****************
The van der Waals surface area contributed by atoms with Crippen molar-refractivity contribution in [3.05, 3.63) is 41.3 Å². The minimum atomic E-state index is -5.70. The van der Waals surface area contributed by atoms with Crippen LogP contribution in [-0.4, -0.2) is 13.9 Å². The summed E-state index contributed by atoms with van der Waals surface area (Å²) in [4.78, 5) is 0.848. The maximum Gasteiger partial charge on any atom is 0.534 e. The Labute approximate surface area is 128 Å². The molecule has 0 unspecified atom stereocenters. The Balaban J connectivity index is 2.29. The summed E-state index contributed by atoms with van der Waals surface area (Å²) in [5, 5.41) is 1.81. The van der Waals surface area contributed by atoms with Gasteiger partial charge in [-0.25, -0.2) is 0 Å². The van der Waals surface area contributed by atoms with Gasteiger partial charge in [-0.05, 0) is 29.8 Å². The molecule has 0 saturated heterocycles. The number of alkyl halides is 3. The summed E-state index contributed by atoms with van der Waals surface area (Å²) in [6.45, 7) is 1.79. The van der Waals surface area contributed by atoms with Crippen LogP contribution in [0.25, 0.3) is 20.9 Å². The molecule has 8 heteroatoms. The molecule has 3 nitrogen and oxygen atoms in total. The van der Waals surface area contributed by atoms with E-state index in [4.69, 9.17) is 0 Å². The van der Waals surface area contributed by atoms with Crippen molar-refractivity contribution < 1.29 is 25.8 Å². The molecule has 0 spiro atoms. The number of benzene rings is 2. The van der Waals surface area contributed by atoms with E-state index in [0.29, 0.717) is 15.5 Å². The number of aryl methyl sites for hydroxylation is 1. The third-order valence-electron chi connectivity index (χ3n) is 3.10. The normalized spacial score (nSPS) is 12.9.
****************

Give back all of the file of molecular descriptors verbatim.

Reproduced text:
The van der Waals surface area contributed by atoms with Crippen molar-refractivity contribution in [3.05, 3.63) is 41.3 Å². The minimum atomic E-state index is -5.70. The van der Waals surface area contributed by atoms with Crippen LogP contribution in [-0.4, -0.2) is 13.9 Å². The summed E-state index contributed by atoms with van der Waals surface area (Å²) in [4.78, 5) is 0.848. The maximum Gasteiger partial charge on any atom is 0.534 e. The Labute approximate surface area is 128 Å². The molecule has 0 unspecified atom stereocenters. The Balaban J connectivity index is 2.29. The summed E-state index contributed by atoms with van der Waals surface area (Å²) in [5, 5.41) is 1.81. The van der Waals surface area contributed by atoms with Gasteiger partial charge in [-0.25, -0.2) is 0 Å². The van der Waals surface area contributed by atoms with Gasteiger partial charge in [-0.05, 0) is 29.8 Å². The molecule has 0 saturated heterocycles. The number of alkyl halides is 3. The summed E-state index contributed by atoms with van der Waals surface area (Å²) in [6.45, 7) is 1.79. The van der Waals surface area contributed by atoms with Crippen LogP contribution in [0.25, 0.3) is 20.9 Å². The molecule has 8 heteroatoms. The molecule has 3 nitrogen and oxygen atoms in total. The van der Waals surface area contributed by atoms with E-state index in [4.69, 9.17) is 0 Å². The van der Waals surface area contributed by atoms with Crippen molar-refractivity contribution < 1.29 is 25.8 Å². The molecule has 0 spiro atoms. The number of benzene rings is 2. The van der Waals surface area contributed by atoms with E-state index in [0.29, 0.717) is 15.5 Å². The number of aryl methyl sites for hydroxylation is 1. The third-order valence-electron chi connectivity index (χ3n) is 3.10. The normalized spacial score (nSPS) is 12.9.